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Whole Plate Camera & Equipment

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Whole Plate Camera & Equipment

Post  Whole Plate on 2009-07-23, 14:38

Whole Plate: Camera & Equipment Discussion & Questions


The user pool of the whole plate format size is relatively small in comparison to standard large formats such as 4x5", 8x10". If unclear about the format size please post a question on the General Discussions Page. Some of the general forums board such as the Large Format Photography forum provide an alternative resource for questions on non-whole plate formats.

Summary:


Vintage:

The traditional whole plate camera has its provenance from four major geographical areas: England, France, USA and Japan. Design variation in the absence of a maker's plaque is often a more useful clue for the age of a camera due to the high number of small manufacturers and unmarked cameras. There is little intercompatibility between different whole plate cameras prior to the 'double dark slide [DDS] era].


1. Tailboard Design



Penrose Type

Examples: Frank Shoulder Hunter Penrose Watsons & Sons Lancaster & Sons Sands Hunter, Gandolfi, George Hare, Lizars, Underwood [limited movements, tailboard, square bellows]

Numerous minor period manufacturers existed of differing quality and workmanship.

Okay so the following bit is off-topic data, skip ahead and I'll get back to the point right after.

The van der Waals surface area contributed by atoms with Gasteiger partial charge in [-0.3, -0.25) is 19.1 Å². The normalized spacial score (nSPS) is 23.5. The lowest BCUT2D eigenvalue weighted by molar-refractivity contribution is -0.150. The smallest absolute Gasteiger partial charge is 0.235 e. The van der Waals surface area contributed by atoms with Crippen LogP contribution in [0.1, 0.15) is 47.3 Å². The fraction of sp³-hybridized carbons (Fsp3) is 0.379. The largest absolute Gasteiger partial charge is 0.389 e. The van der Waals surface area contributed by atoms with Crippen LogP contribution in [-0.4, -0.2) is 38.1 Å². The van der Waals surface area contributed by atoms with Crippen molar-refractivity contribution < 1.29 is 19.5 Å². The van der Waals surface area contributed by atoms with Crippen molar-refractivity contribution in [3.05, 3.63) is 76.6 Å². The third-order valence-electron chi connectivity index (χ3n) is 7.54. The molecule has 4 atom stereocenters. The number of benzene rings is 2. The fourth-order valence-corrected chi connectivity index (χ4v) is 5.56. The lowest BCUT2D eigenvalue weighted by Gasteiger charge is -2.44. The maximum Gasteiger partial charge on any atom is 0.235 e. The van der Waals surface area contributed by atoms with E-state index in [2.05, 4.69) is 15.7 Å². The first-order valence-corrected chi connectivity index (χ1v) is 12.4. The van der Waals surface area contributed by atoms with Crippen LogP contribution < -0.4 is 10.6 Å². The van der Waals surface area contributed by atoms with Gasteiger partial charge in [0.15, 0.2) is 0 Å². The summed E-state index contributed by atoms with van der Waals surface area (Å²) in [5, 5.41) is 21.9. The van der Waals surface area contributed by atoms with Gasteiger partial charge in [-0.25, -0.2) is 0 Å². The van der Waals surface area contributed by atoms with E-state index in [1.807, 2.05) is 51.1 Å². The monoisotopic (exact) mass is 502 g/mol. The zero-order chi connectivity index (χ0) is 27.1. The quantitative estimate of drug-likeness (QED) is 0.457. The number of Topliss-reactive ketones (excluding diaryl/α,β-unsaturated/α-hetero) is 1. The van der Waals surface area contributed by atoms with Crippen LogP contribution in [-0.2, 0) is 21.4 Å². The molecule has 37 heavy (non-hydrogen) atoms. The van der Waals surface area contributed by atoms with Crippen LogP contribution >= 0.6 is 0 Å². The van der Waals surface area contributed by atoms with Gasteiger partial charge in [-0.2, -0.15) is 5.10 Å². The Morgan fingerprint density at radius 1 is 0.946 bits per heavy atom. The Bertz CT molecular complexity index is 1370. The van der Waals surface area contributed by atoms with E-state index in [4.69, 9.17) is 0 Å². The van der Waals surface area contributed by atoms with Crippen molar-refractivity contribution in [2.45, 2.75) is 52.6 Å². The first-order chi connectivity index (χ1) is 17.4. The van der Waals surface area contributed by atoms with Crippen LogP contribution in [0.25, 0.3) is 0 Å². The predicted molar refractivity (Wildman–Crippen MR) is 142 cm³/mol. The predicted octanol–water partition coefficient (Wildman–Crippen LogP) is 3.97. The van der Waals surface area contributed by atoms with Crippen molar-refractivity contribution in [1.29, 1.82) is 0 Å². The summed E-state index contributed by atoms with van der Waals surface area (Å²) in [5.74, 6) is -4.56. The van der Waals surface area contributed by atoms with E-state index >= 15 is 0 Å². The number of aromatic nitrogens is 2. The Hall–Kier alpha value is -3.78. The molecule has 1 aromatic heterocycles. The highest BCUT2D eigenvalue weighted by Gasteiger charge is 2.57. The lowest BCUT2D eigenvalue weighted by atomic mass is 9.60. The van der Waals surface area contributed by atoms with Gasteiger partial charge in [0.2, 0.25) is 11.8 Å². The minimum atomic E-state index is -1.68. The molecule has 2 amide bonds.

Many of these designs overlapped with the older Daguerreotype whose negative plates were distinctive.

The majority of the Daguerreotype manufacturers are now extant and have not been covered in the Whole Plate Column due to their intrinsic relationship with the historical collector which renders most unsuitable for photographers.







The Giroux Whole Plate Daguerreotype ~ traditional wet plate Daguerreotype







2. Folding Double/Triple Extension Field Cameras

Examples: Thornton Pickard Sanderson, Gandolfi, Charten*, Nagaoka [lightweight, field construction, tapered bellows]




The George Hare Whole Plate Camera





This 1882 design is notable for its early invention of a folding bed design, bringing an innovation to the traditional heavier tail board type towards the

field type camera. Heralded as the lightest and most compact camera of the era, it revolutionised the shape of whole plate cameras. Also called a flat

bed view camera and originally sold as the New Patent Field Camera, available in differing format sizes.








In Japan, Charten whole plate cameras paved a diferent kind of innovation a quarter of a century later.



*Charten, Asanuma Shokai, and other early Japanese camera manufacturers developed following the Meiji Restoration of 1868, to open up foreign influences in Japan and led to the assimilation and calquing of foreign design principles. By 1905, the blockade of foreign imported goods due to the Russo-Japanese War further developed the internal Japanese camera industry, spurring on a design philosophy, insular and separate from other major trends in whole plate design. Consequently Charten cameras are characterised by marked revisions over a relatively short time scale.







3.Studio type


Examples: Ansco, Century , Gundlach (Manhattan Optical Company), Kodak, Korona, Premo, Seneca